• RCRA (Resource Conservation and Recovery Act)

    RCRA (Resource Conservation and Recovery Act)
    provide technical and financial assistance for the development of management plans and facilities for the recovery of energy and other resources from discarded materials and for the safe disposal of discarded materials, and to regulate the management of hazardous waste.
  • Surface Mining Control and Reclamation Act

    Surface Mining Control and Reclamation Act
    regulates the environmental effects of coal mining in the United States.
  • Clean Water Act

    Clean Water Act
    The objective of the Clean Water Act is to restore and maintain the chemical, physical, and biological integrity of the nation's waters by preventing point and nonpoint pollution sources, providing assistance to publicly owned treatment works for the improvement of wastewater treatment, and maintaining the integrity of wetlands.
  • Love Canal, NY

    Love Canal, NY
    they bought land from a toxic waste buiness and the people who moved in had to eventually evalutate.
  • Three Mile Island Nuclear Accident

    Three Mile Island Nuclear Accident
    a partial nuclear meltdown that occurred on March 28, 1979 in one of the two Three Mile Island nuclear reactors in Dauphin County, Pennsylvania, United States. It was the worst accident in U.S. commercial nuclear power plant history.
  • Bhopal, Island

    Bhopal, Island
    was a gas leak incident in India, considered the world's worst industrial disaster. It occurred on the night of 2–3 December 1984 at the Union Carbide India Limited (UCIL) pesticide plant in Bhopal, Madhya Pradesh. Over 500,000 people were exposed to methyl isocyanate (MIC) gas and other chemicals.
  • CERCLA (superfund)

    CERCLA (superfund)
    Superfund gives authority to federal natural resource agencies, states and Native American tribes to recover natural resource damages caused by releases of hazardous substances, and it created the Agency for Toxic Substances and Disease Registry
  • Chernobyl

    A catastrophic nuclear accident that occurred on 26 April 1986 at the Chernobyl Nuclear Power Plant in Ukraine. An explosion and fire released large quantities of radioactive particles into the atmosphere, which spread over much of the western USSR and Europe.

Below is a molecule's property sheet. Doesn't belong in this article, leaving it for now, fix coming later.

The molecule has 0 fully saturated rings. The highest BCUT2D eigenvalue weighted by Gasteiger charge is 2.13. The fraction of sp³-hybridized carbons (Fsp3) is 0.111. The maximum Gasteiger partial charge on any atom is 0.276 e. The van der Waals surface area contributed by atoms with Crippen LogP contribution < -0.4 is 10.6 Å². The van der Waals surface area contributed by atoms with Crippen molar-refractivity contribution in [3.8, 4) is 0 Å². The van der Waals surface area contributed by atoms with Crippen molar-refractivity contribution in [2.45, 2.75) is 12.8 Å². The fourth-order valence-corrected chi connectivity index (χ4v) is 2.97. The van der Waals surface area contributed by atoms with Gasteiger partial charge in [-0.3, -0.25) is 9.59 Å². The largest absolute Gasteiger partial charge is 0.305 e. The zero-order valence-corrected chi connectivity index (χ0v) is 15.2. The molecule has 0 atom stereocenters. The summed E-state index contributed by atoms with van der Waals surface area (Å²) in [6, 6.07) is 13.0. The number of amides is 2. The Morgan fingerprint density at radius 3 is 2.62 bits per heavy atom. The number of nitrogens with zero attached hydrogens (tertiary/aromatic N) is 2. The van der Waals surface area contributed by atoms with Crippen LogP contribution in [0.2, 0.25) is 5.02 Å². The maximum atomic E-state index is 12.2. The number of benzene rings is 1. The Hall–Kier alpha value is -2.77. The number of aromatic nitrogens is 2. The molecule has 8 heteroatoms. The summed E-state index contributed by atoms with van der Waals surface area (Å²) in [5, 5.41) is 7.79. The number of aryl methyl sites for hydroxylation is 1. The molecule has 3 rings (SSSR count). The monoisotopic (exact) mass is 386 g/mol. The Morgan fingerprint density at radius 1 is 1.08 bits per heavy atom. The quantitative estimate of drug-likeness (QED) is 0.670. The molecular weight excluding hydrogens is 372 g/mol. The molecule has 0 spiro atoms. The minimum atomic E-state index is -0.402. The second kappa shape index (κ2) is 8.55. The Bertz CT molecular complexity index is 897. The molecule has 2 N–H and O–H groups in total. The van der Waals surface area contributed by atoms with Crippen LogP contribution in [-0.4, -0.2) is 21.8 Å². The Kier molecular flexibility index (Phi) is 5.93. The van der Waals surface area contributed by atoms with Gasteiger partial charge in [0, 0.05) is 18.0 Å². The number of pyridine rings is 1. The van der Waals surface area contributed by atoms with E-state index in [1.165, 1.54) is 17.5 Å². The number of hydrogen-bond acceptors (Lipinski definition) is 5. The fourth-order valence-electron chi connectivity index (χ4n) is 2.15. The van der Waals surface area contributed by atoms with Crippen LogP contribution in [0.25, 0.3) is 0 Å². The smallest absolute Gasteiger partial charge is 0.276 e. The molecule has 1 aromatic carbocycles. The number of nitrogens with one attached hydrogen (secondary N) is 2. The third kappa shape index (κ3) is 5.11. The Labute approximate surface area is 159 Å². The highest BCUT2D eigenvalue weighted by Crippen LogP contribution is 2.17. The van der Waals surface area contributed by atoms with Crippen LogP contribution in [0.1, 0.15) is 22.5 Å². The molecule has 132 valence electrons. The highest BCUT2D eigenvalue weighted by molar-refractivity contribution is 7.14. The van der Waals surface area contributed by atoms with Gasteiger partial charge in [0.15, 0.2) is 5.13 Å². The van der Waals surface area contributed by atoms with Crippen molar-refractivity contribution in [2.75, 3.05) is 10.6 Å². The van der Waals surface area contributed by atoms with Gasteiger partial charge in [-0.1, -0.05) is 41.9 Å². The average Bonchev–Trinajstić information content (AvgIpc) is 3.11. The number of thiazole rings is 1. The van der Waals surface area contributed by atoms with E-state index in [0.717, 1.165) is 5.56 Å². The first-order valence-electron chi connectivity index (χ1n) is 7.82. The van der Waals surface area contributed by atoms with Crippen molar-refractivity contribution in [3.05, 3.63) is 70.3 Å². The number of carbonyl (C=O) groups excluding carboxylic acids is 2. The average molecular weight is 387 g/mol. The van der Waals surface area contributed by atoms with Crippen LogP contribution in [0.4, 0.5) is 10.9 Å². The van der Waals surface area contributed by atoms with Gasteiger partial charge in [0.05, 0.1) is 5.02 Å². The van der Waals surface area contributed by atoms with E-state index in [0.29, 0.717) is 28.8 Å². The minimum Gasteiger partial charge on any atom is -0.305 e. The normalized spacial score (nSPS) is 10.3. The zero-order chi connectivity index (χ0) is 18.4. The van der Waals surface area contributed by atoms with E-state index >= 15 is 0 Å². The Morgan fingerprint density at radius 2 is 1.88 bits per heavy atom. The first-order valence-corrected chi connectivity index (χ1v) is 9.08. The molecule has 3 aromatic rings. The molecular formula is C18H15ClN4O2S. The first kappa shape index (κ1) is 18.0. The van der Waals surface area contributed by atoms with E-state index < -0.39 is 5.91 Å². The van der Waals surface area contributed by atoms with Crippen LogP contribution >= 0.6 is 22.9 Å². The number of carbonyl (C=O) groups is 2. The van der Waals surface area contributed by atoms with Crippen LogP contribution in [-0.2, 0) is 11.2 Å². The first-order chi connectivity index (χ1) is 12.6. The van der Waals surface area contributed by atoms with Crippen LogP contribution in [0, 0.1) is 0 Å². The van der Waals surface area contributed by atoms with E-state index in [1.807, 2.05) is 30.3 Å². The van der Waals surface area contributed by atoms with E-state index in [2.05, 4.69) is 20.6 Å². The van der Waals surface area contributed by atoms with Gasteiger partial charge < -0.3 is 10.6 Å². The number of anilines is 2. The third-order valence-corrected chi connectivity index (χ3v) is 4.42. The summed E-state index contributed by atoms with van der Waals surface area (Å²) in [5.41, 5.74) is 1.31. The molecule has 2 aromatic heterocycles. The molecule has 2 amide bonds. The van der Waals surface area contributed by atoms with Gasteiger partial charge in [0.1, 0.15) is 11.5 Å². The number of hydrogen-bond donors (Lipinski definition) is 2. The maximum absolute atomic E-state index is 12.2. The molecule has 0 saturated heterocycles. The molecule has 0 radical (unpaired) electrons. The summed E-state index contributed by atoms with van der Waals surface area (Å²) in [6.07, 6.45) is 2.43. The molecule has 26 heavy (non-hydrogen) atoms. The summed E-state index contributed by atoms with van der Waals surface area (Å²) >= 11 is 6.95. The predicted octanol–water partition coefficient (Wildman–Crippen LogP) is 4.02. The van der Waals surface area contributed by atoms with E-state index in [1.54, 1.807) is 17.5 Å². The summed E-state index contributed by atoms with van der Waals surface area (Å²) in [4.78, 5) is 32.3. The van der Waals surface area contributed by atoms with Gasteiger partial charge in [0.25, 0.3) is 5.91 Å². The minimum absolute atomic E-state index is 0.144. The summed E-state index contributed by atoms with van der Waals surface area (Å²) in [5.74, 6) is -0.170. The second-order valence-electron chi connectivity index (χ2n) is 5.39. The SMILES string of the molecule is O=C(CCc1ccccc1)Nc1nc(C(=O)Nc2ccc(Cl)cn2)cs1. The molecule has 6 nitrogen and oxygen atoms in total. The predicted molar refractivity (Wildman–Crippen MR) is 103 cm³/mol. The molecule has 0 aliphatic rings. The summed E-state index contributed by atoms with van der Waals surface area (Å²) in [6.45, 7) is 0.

• Montreal Protocol

    Montreal Protocol
    An international treaty designed to protect the ozone layer by phasing out the production of numerous substances that are responsible for ozone depletion.
  • Exxon Valdez

    Exxon Valdez
    An oil tanker that ran aground in Prince William Sound spilling hundreds of thousands of barrels of crude oil in Alaska. On March 24, 1989, bound for Long Beach, California, the vessel ran aground on the Bligh Reef resulting in the second largest oil spill in United States history.
  • Energy Policy Act

    Energy Policy Act
    It was passed by Congress and set goals, created mandates, and amended utility laws to increase clean energy use and improve overall energy efficiency in the United States.
  • Desert Protection Act

    Desert Protection Act
    The Desert Protection Act was signed by President Bill Clinton, and passed by the United States Congress on October 8, 1994, that established the Death Valley and Joshua Tree National Parks and the Mojave National Preserve in the California desert.
  • Period: to

    Kyoto Protocol

  • World Population hits 6 billion

  • Period: to

    IPCC Report on climate Change

  • Deepwater Horizon Oil Spill